[Asrg] Too Big to Block?

John Leslie <john@jlc.net> Wed, 08 July 2009 15:57 UTC

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Date: Wed, 8 Jul 2009 11:57:04 -0400
From: John Leslie <john@jlc.net>
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Subject: [Asrg] Too Big to Block?
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Rich Kulawiec <rsk@gsp.org> wrote:
> On Mon, Jul 06, 2009 at 11:39:25PM -0400, Bill Cole wrote:
> 
>> Large cheap and free mail providers understand the advantage they get 
>> from their scale in not needing to do as well with egress filtering as 
>> smaller mixed sources of mail. There is very little risk to them of 
>> missing 95% of their outbound spam, as long as they never drop legitimate 
>> outbound mail and keep their outbound legitimate mail volume large enough 
>> that it is hard for many sites to treat their mail as presumptive spam.

   This is true, but still there is in practice a _large_ variation in
percentage of spam spewed by the "large" email providers.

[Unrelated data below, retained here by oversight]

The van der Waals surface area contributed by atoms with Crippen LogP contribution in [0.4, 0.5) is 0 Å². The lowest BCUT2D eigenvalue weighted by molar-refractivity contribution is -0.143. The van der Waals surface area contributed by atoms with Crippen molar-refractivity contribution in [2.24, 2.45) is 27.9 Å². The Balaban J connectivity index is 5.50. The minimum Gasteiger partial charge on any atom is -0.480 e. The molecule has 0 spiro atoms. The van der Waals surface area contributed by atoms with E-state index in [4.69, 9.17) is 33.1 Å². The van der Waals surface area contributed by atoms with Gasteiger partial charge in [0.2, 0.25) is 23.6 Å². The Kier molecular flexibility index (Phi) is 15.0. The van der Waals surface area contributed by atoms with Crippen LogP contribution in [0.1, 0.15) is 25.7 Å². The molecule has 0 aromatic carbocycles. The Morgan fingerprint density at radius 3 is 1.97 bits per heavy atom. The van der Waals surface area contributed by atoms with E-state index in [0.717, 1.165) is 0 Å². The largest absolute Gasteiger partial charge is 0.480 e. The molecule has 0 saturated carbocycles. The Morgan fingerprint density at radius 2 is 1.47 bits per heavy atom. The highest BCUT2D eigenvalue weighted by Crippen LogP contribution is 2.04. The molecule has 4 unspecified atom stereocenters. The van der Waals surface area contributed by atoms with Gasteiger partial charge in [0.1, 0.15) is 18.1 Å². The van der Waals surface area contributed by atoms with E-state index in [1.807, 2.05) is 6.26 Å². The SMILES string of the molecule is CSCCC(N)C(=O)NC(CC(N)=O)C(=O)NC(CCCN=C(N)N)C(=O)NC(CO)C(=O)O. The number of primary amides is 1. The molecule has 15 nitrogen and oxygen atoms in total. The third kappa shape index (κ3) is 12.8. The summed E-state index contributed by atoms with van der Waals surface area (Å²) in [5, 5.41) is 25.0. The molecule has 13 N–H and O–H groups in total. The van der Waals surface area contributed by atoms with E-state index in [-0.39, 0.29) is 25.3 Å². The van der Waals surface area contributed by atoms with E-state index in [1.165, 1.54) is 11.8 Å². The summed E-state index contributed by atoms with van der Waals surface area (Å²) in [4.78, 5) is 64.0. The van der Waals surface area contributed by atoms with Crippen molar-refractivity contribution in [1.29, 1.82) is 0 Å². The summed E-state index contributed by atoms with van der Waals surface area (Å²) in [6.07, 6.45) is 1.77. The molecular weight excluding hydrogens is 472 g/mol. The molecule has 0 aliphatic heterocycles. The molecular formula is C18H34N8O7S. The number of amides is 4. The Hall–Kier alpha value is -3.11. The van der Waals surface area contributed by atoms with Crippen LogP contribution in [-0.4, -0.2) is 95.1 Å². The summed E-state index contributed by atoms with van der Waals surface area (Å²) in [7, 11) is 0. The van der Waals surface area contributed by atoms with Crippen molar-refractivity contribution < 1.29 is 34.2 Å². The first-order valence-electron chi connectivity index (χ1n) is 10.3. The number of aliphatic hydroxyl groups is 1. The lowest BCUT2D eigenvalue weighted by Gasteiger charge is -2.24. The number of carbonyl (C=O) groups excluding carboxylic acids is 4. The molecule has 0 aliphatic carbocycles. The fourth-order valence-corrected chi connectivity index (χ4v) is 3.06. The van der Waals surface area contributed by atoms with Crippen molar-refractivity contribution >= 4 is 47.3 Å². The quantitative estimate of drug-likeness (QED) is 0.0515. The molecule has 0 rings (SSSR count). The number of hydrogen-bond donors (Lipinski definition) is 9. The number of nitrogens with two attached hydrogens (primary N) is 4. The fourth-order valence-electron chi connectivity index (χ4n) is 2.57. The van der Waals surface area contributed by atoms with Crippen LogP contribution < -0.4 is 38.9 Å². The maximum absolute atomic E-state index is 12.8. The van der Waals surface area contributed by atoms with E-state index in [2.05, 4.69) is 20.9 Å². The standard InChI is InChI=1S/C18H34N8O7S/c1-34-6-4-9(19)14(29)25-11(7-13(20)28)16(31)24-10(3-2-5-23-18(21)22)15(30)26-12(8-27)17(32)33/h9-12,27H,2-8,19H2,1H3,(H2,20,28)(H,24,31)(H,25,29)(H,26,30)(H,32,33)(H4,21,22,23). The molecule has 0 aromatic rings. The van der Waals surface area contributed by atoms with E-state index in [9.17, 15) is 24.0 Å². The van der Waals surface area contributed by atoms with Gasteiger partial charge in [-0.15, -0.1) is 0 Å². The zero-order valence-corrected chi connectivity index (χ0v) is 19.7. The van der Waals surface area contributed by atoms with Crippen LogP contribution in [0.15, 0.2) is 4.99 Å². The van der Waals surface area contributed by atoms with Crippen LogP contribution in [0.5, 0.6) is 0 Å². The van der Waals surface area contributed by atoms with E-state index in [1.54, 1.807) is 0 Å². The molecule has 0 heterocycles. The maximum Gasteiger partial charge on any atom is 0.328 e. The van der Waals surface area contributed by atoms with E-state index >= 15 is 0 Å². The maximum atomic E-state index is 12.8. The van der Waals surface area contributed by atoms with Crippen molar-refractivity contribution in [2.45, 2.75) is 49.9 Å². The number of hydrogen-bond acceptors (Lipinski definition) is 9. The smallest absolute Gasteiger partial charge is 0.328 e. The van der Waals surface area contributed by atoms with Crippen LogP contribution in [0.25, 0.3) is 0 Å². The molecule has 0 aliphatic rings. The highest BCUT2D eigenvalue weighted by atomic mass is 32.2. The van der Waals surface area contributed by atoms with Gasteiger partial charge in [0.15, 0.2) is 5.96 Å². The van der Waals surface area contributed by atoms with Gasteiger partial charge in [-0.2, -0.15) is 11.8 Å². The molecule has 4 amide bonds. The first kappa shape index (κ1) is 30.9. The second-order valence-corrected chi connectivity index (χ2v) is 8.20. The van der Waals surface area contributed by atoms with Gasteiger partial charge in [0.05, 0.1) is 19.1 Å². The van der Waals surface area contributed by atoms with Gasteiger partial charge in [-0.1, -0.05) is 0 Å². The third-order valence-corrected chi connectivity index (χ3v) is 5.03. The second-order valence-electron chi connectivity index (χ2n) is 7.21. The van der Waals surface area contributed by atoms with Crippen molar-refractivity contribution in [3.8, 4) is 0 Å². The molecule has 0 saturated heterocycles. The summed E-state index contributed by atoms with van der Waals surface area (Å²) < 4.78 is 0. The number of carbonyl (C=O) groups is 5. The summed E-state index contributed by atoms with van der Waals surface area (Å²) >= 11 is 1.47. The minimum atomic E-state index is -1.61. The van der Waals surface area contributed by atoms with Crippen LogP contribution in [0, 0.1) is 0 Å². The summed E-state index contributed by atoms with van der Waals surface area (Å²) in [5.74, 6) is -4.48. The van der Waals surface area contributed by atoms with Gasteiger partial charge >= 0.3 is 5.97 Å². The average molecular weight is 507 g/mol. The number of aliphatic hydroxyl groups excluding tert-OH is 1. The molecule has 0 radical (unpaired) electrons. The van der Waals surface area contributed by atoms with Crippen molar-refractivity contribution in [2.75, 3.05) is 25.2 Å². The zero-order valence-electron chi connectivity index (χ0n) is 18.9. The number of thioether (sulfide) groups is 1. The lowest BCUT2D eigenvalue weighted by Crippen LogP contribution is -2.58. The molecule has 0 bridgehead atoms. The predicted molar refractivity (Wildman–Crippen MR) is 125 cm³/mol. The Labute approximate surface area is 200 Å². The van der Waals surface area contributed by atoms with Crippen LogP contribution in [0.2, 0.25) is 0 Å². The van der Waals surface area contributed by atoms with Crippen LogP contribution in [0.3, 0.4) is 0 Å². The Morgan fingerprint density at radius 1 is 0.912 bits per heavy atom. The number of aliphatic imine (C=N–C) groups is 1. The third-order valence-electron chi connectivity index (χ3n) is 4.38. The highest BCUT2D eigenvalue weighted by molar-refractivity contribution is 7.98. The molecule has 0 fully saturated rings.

> And this in a nutshell is why so many "accountability" proposals,
> while curious/interesting academic exercises, are dead-on-arrival in
> the real world: these providers are TBTB (too big to block),

   "Blocking" the whole "domain" is not the only trick in our bag...

> they know it, and so no matter how many different technologies are
> deployed which repeatedly tell us what we've already known for years
> (e.g. "Hotmail sends enormous quantities of spam") nothing useful will
> happen as a result -- until/unless widespread refusal of traffic comes
> into play.

   "Hotmail sends enormous quantities of spam" isn't a very useful
factlet. Nonetheless, it does allow some email receivers to at least
graylist some Hotmail servers if the envelope-from isn't on a whitelist.

   More useful is something like, "Hotmail MTA #49 is sending more spam
than usual right now: more severe graylisting might be called for."

   Or, your reputation service might say, "We're concentrating our
pressure on Hotmail MTA #49 right now: please give it a hard time."

   The introduction of reputation services creates options for getting
the attention of the folks who maintain the MTAs of the large email
services.

   If we insist on a world without reputation services (or ePostage),
Rich is correct that only "large" email receivers will be able to make a
dent in the practices of "large" email senders.

   :^(

--
John Leslie <john@jlc.net>